Stella: Why did you choose to write a historical fiction novel? Was it a conscious decision or the story just flew that way?
Priya: I do not remember actually choosing to write a historical novel. I was not even sure I could write a novel. It all just sort of happened. I think I reasoned that it was actually easier for a first time author to hang a story on a historical frame rather than originate a story completely. Of course, that reasoning did not take into account my obsessive compulsion to get it historically accurate!
Stella: Would you like to try your hand at writing a novel in a different genre? If yes, which one intrigues you?
Priya: I like the idea of writing a fictional novel inside a historical period. I love the idea of people from history wandering in and out and going to parties with characters that I have just pulled out of thin air.
Stella: How long have you spent researching Exit the Actress? Can you give us a glimpse behind the scenes of how the novel came to life?
Priya: It is difficult to say as so much of the research happened during my earlier doctoral research. I would say, I spent a year researching and then four years researching and writing. The researching never stops. I was in the copy edit phase and still double checking that a certain color cloth would have been used in 1668.
Samuel Peyps was a wonderful guide. It was wonderful to have this randy old goat for company as I wandered through the Restoration. I knew the definite plot points of the story but so much of her daily life (other than when I was sure she was playing this or that role) was unknown. Samuel Peyps and John Evelyn, the diarists of the time, gave me the weather, the social calendar the gossip. It was wonderful to have them.
The interior landscape is what is really fictional. I looked at what happened (i.e. Nell went to Epsom and sent all her scripts back to the theatre but was back in a month playing terrible roles) and had to construct a plausible emotional, practical trajectory for how these things could happen.
Stella: What time period do you personally find the most fascinating and why is that?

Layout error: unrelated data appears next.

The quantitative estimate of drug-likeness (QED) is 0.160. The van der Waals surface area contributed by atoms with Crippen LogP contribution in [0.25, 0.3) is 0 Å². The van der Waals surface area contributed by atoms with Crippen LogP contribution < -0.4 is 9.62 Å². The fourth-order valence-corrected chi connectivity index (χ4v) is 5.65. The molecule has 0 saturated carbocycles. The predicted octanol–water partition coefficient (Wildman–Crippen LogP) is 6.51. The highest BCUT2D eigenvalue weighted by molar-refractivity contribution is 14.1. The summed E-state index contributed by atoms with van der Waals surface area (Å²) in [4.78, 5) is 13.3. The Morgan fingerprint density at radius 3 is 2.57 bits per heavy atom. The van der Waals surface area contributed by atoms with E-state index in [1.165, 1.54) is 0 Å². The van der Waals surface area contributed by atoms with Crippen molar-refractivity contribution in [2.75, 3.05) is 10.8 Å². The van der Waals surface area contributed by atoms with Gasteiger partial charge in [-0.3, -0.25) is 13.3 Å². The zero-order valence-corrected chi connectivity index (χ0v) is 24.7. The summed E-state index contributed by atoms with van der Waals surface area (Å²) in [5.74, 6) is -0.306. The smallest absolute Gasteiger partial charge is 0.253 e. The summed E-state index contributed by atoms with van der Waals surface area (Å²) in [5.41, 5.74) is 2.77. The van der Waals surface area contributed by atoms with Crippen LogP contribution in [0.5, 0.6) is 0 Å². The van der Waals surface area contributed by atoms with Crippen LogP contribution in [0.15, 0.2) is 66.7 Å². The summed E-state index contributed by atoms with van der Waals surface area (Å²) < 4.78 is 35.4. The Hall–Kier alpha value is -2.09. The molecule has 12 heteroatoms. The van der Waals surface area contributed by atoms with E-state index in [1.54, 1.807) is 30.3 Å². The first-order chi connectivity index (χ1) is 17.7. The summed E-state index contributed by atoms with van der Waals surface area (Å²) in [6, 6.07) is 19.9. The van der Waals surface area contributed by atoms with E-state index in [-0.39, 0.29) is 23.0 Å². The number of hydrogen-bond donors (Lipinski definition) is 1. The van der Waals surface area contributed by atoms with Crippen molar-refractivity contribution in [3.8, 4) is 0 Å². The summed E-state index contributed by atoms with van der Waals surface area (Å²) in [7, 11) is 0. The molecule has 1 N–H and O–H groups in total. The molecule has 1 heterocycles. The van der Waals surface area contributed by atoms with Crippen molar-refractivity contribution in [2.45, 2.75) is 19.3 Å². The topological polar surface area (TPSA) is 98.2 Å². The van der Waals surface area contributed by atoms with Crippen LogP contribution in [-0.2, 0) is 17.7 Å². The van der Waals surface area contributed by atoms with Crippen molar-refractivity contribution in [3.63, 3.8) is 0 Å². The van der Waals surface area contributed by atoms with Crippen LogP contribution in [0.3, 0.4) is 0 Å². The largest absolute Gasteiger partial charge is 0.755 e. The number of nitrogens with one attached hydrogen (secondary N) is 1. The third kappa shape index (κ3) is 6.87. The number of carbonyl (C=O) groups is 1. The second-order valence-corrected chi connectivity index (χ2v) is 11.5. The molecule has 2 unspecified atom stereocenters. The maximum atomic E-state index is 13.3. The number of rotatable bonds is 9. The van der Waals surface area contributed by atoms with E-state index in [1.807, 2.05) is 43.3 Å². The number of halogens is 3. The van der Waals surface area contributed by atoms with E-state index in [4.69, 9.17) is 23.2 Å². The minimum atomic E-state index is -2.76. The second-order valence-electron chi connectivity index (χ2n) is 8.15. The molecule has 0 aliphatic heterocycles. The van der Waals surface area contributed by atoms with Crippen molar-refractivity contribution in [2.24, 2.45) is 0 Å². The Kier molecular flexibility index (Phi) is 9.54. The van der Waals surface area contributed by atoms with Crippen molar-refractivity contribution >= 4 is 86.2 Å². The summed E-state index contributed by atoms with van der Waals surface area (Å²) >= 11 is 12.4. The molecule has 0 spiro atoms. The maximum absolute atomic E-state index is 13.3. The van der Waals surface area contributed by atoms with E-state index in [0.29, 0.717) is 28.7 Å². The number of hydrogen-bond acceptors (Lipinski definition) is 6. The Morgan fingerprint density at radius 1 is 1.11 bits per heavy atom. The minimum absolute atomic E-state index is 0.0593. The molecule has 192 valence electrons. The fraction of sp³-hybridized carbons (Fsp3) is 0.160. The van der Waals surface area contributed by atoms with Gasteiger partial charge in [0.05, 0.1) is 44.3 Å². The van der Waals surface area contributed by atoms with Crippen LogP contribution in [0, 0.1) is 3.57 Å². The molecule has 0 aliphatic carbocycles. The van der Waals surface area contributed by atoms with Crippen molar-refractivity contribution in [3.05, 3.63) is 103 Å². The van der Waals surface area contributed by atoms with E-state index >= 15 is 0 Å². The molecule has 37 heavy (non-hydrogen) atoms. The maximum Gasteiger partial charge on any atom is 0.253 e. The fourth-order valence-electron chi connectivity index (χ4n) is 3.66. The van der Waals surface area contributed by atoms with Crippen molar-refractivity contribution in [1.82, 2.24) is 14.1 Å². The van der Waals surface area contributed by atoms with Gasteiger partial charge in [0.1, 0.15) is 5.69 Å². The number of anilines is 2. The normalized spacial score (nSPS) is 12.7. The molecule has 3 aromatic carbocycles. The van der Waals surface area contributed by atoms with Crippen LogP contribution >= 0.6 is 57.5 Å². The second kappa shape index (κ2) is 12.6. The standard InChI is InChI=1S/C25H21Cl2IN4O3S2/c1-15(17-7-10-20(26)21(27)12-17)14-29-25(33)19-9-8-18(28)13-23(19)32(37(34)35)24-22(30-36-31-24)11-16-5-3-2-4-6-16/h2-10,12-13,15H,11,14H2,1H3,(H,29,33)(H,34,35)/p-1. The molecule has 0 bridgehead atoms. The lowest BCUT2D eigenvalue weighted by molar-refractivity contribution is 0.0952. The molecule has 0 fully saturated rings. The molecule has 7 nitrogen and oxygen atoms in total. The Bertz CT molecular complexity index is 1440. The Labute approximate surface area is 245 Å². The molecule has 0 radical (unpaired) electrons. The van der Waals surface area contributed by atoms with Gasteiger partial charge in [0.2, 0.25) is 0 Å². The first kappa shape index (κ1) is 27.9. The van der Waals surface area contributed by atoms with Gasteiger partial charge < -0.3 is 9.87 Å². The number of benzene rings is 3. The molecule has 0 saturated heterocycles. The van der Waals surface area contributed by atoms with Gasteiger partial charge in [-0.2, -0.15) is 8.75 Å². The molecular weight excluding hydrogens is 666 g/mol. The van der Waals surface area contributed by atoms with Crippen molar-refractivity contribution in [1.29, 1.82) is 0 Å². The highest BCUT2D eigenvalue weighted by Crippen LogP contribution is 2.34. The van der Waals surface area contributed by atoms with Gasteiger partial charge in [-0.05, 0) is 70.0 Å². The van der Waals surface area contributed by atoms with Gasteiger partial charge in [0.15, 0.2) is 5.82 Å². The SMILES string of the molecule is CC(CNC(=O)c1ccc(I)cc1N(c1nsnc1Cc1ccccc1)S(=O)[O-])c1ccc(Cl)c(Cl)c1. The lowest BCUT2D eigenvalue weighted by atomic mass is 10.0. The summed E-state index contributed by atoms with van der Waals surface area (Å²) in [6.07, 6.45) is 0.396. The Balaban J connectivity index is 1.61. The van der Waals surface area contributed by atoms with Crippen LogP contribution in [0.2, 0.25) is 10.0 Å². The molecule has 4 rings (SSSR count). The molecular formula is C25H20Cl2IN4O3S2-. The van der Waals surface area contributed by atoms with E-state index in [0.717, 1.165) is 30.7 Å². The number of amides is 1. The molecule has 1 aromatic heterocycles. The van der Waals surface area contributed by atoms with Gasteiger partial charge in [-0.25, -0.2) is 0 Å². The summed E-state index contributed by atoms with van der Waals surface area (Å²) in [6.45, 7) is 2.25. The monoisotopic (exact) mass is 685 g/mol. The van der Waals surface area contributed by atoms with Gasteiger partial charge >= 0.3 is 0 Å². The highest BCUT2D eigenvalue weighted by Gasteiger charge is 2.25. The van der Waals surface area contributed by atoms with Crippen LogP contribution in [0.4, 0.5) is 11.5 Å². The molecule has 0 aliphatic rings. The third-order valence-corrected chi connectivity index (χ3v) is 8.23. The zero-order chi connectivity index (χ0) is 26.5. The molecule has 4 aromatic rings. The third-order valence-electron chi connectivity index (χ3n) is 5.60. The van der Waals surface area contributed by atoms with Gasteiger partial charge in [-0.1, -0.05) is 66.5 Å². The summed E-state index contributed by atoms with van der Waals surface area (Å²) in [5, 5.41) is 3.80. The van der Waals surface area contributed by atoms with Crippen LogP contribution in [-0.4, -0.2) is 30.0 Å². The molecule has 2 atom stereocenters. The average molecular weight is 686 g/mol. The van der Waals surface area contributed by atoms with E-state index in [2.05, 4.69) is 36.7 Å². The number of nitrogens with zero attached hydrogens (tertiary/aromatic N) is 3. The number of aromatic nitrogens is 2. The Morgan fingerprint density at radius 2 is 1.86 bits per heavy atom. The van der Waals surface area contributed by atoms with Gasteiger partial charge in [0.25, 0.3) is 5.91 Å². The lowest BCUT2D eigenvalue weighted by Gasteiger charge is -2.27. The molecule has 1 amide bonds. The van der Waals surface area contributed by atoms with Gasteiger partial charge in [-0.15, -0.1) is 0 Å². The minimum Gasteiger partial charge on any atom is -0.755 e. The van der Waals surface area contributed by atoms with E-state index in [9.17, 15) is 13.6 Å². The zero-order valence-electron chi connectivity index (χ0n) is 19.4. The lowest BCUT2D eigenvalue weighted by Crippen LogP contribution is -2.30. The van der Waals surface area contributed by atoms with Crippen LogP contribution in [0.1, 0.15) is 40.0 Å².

Priya: It moves around. I am currently madly in love with WWI because that is what I am writing about but I have fallen for everything from the Romans to the Regency period. I loved eras of shift and collapse and movement; when the social, moral, cultural cards get thrown in the air.
Stella: Can you summarize Exit the Actress for us twitterstyle (140 characters or less)?
Priya: I am so bad at Twitter. I signed up and did not use it. Umm… ‘Ellen’s great adventure in becoming Nell Gwyn.’ How many characters is that?
Stella: Now can you tell us 3 reasons why people should read Exit the Actress?
Priya: It is terrible but I don’t know? I love her story. I love her voice. People worry about the format but it honestly dissolves after a few pages and just flows through the book. It is not about a royal mistress as much as it is about a woman looking for the life she wants to lead.
Stella: Do you plan on returning to the Restoration period? What is next on your schedule?
Priya: I am currently writing a novel set in WWI but I definitely hope to return to the Restoration. I miss it. I miss the shoes and the dancing and the friendships and the theatre. I really miss the theatre.
Stella: Can you share with us some little secret trivia, something that not many people know about you?
Priya: I can walk on stilts and do back flips. But only into water and only on the stilts my dad made me when I was twelve.
Stella: Thanks so much Priya for stopping by and answering all my questions!
We are giving away a copy of Exit the Actress to one lucky commenter.
All you have to do is ask Priya a question
or leave a meaningful comment about the interview.
Which time period would you like to visit or which historical person would you like to meet?
Please leave us a way to contact you
(email in blogger profile or twitter name-
no way to contact you – no entry).
This giveaway is international
Giveaway ends on Saturday, May 21th 2011 and we will announce the winner on Sunday.